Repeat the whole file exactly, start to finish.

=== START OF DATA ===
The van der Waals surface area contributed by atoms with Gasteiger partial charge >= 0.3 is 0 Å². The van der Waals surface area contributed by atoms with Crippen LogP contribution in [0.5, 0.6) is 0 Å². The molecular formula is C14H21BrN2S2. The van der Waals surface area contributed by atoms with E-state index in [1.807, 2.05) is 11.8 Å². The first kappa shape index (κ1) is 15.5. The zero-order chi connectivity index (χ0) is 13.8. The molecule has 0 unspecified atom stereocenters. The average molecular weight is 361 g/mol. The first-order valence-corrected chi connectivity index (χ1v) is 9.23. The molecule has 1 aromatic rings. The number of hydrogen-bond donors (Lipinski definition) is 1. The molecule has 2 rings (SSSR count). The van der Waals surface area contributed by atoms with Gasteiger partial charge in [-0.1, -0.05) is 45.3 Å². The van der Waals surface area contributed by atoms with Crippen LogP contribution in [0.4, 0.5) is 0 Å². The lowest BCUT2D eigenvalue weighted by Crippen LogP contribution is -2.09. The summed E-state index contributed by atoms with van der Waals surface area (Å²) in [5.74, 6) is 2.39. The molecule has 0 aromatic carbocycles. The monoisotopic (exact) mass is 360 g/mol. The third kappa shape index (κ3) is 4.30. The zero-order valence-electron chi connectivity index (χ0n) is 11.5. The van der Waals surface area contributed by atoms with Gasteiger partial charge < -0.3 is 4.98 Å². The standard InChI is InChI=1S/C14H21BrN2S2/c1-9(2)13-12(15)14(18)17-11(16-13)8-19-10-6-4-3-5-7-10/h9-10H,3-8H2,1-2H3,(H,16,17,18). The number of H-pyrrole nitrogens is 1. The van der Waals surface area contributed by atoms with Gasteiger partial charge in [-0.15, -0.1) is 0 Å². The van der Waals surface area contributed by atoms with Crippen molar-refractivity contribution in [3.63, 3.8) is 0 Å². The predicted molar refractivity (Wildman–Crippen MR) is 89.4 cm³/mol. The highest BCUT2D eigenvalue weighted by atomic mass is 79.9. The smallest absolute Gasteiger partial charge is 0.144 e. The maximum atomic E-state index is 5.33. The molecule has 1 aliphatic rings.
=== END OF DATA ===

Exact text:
The van der Waals surface area contributed by atoms with Gasteiger partial charge >= 0.3 is 0 Å². The van der Waals surface area contributed by atoms with Crippen LogP contribution in [0.5, 0.6) is 0 Å². The molecular formula is C14H21BrN2S2. The van der Waals surface area contributed by atoms with E-state index in [1.807, 2.05) is 11.8 Å². The first kappa shape index (κ1) is 15.5. The zero-order chi connectivity index (χ0) is 13.8. The molecule has 0 unspecified atom stereocenters. The average molecular weight is 361 g/mol. The first-order valence-corrected chi connectivity index (χ1v) is 9.23. The molecule has 1 aromatic rings. The number of hydrogen-bond donors (Lipinski definition) is 1. The molecule has 2 rings (SSSR count). The van der Waals surface area contributed by atoms with Gasteiger partial charge in [-0.1, -0.05) is 45.3 Å². The van der Waals surface area contributed by atoms with Crippen LogP contribution in [0.4, 0.5) is 0 Å². The lowest BCUT2D eigenvalue weighted by Crippen LogP contribution is -2.09. The summed E-state index contributed by atoms with van der Waals surface area (Å²) in [5.74, 6) is 2.39. The molecule has 0 aromatic carbocycles. The monoisotopic (exact) mass is 360 g/mol. The third kappa shape index (κ3) is 4.30. The zero-order valence-electron chi connectivity index (χ0n) is 11.5. The van der Waals surface area contributed by atoms with Gasteiger partial charge < -0.3 is 4.98 Å². The standard InChI is InChI=1S/C14H21BrN2S2/c1-9(2)13-12(15)14(18)17-11(16-13)8-19-10-6-4-3-5-7-10/h9-10H,3-8H2,1-2H3,(H,16,17,18). The number of H-pyrrole nitrogens is 1. The van der Waals surface area contributed by atoms with Gasteiger partial charge in [-0.15, -0.1) is 0 Å². The van der Waals surface area contributed by atoms with Crippen molar-refractivity contribution in [3.63, 3.8) is 0 Å². The predicted molar refractivity (Wildman–Crippen MR) is 89.4 cm³/mol. The highest BCUT2D eigenvalue weighted by atomic mass is 79.9. The smallest absolute Gasteiger partial charge is 0.144 e. The maximum atomic E-state index is 5.33. The molecule has 1 aliphatic rings.